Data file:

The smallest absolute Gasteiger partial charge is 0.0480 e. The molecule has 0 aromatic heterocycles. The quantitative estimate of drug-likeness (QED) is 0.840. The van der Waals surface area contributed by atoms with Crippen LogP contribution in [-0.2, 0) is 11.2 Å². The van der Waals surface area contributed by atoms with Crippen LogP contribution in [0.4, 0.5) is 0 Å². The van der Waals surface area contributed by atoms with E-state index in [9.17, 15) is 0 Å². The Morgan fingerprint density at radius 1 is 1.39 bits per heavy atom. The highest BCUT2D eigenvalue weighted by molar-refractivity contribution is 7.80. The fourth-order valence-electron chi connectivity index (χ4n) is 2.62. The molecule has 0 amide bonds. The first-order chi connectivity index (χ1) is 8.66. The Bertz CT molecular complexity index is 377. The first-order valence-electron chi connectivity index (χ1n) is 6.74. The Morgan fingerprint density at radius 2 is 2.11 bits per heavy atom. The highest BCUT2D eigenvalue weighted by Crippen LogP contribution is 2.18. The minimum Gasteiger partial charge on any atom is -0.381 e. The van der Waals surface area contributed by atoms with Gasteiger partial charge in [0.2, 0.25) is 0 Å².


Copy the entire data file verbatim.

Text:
The smallest absolute Gasteiger partial charge is 0.0480 e. The molecule has 0 aromatic heterocycles. The quantitative estimate of drug-likeness (QED) is 0.840. The van der Waals surface area contributed by atoms with Crippen LogP contribution in [-0.2, 0) is 11.2 Å². The van der Waals surface area contributed by atoms with Crippen LogP contribution in [0.4, 0.5) is 0 Å². The van der Waals surface area contributed by atoms with E-state index in [9.17, 15) is 0 Å². The Morgan fingerprint density at radius 1 is 1.39 bits per heavy atom. The highest BCUT2D eigenvalue weighted by molar-refractivity contribution is 7.80. The fourth-order valence-electron chi connectivity index (χ4n) is 2.62. The molecule has 0 amide bonds. The first-order chi connectivity index (χ1) is 8.66. The Bertz CT molecular complexity index is 377. The first-order valence-electron chi connectivity index (χ1n) is 6.74. The Morgan fingerprint density at radius 2 is 2.11 bits per heavy atom. The highest BCUT2D eigenvalue weighted by Crippen LogP contribution is 2.18. The minimum Gasteiger partial charge on any atom is -0.381 e. The van der Waals surface area contributed by atoms with Gasteiger partial charge in [0.2, 0.25) is 0 Å².